I’m it. The irony is I have a backup set.
I’m getting ahead of myself. This column was to be my “Top 12” Christmas songs. I had that thought as I drove from Orlando to Raleigh last week, listening to the random Christmas CDs I’d thrown in the backseat as we left home a week earlier. Of course, a “Top 10” would be basic. But I got to 10 quickly. So I thought I’d be clever and do a “Top 12” — playing off one of my sure favorites, “The Twelve Days of Christmas” (which ties back in to Christmas Eve until Epiphany). But 12 wasn’t enough. I started sorting religious from secular. I didn’t want to look like a heathen!
I’ve thought about this off and on for a week now. I began to think about two things: the Christmas music of my childhood; and my “exceeding great joy” at what has become a part of my Christmas experience — the Candlelight Processional at Epcot. I was blessed to visit Disney over Thanksgiving weekend, thanks to the generosity of friends, for my eighth year in a row. Sunday before last the stars aligned just right and two friends and I were among the last seated for the first Processional of the evening. By some miracle, we ended up fourth row right, giving us a perfect view of it all. We were very near the sign language interpreter. I was thankful for the seats, delighted that night’s narrator was Neil Patrick Harris, and excited to see the conductor is my favorite: John V. Sinclair, a professor of music from Rollins College.
Maybe it was the emotion projected by the interpreter, but I think it was simply the live music. I was overcome with the feeling of Christmastime. A ringing endorsement considering I’d been roaming around Disney World’s four heavily decorated parks and numerous resorts for three days.
I’ve thought about the songs I love best at Christmas. And remember I heard most as a child, played quietly in the background, on floor-model stereos at home and at my grandparents’. Many of our LPs were “collections” from department stores we frequented. A lot were from Grant’s. A few were from Montgomery Ward. All featured a mix of singers, usually singing standards. Or what have become standards for me. It’s when I fell in love with “Silver Bells” (Doris Day), “Go Tell It on the Mountain” (Mahalia Jackson), and “I Heard the Bells” (Bing Crosby). Two childhood favorites were “The Little Drummer Boy” (you can’t beat the Bing Crosby/David Bowie version) and “The Twelve Days of Christmas.” Another was “Do You Hear What I Hear?” (Perry Como?).
Three adult favorites are “Christmas Canon” (Trans-Siberian Orchestra); “Il Est Ne Divin Enfant” (Annie Lennox — but during last week’s Advent Open House at First Christian Church the stars again aligned for me and I heard a magical instrumental version by a harpist, who might have been old family friend Martha Painter); and “Beautiful Star of Bethlehem” (by anyone Bluegrass or “Old Timey). For fun, I have to mention three whimsical songs: “Don’t Forget to Feed the Reindeer’ (Peggy Lee); “I Want a Hippopotamus for Christmas” and “Christmas is Coming” (John Denver and the Muppets). I adore “Carol of the Bells.”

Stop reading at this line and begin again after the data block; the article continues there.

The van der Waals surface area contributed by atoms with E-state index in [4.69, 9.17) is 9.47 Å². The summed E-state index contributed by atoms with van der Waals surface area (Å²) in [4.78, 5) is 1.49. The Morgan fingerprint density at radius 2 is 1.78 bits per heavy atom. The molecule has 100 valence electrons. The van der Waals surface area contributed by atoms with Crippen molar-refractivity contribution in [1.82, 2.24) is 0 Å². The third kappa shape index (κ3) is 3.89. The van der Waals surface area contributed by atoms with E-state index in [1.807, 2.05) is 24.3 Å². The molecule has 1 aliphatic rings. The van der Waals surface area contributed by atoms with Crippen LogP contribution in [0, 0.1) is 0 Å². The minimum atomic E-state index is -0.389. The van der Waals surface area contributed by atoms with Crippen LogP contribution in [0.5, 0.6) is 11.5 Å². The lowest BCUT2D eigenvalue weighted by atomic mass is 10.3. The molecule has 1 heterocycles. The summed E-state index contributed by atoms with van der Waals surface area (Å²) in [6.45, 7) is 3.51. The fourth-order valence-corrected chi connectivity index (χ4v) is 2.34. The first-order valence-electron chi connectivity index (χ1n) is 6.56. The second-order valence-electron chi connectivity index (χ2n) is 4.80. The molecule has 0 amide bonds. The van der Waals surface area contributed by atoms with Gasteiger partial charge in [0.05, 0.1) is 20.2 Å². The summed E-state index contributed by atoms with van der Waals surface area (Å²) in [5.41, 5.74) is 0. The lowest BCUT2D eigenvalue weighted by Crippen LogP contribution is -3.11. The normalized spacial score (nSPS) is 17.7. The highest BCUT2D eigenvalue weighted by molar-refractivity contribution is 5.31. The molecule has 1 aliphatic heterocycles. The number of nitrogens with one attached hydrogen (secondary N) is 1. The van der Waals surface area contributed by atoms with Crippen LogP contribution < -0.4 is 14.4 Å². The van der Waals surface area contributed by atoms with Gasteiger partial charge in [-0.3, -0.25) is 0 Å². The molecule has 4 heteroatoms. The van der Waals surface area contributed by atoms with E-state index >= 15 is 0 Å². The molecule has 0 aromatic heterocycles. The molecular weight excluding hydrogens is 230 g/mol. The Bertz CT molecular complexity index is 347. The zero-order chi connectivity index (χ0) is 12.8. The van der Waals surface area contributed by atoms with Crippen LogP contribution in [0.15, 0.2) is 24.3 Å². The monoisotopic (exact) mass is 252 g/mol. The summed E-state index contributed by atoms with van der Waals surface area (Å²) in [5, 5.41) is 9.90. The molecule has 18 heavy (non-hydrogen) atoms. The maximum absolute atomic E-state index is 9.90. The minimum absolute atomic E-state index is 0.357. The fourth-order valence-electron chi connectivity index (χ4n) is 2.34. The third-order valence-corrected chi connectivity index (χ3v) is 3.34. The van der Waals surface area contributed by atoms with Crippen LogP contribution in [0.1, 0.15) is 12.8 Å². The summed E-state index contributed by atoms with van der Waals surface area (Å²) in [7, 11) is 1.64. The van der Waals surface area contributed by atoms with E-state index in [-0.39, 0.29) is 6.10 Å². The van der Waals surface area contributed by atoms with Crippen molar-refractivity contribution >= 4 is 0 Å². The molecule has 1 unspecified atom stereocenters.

In church, I enjoy singing “Angels We Have Heard On High,” “Hark the Herald Angels Sing,” “Angels From the Realms of Glory,” and the ultimate Christmas song: “Silent Night, Holy Night.”
Back to “the bells.” The set has been hanging over our living room mantel longer than I remember. They’re electric, but not synthetic. Each bell is real metal, has a real clapper, and really rings its own tone. They play a series of 25 Christmas tunes lasting about 35 minutes ... and repeat ... repeat ... repeat. I’ve forgotten how old they are. I doubt I’ll forget their provenance. They came from Fiorello’s, the florist and gift shop that for a time occupied the old McCrory’s building on Broad Street. I want to say right off that Mom and I became loyal Fiorello’s shoppers. But “the bells” were purchased on one of our first forays into the store. Mom usually doesn’t go out without cleaning up. I can’t say the same for myself. I think we’d actually been working in her booth at the Haggleshop. I must have looked like a street urchin. A poor one who maybe had wondered in thinking it was still a five-and-dime.
So when I pointed past the ... let’s say more reasonably-priced merchandise on the counter ... to the “real metal, real clapper” bells behind on a shelf, Mom and I, in my memory, had a “Pretty Woman” moment. I don’t think that movie had been released. If you’ve ever seen it, you must remember the title character’s attempt to shop at a fancy boutique. The sales ladies, looking her over as she asks the price of a garment, respond “It’s very expensive” and “It’s very expensive.” We were similarly warned when we asked to see the bells. They were $99.50 (adjusted for inflation, an estimated $235 today).
“Oh, you had me thinking they cost a lot,” Mom said with a smile. “We’ll take them. And ... we need a bow for the top of our tree. Can you do that?”
Mom and I really love the bells. Still. And at this point, their cost works out at about $3 per year, or less, I think. Just turning them on makes it feel like Christmas to me, tree or no tree. (But I’m going to have a tree.)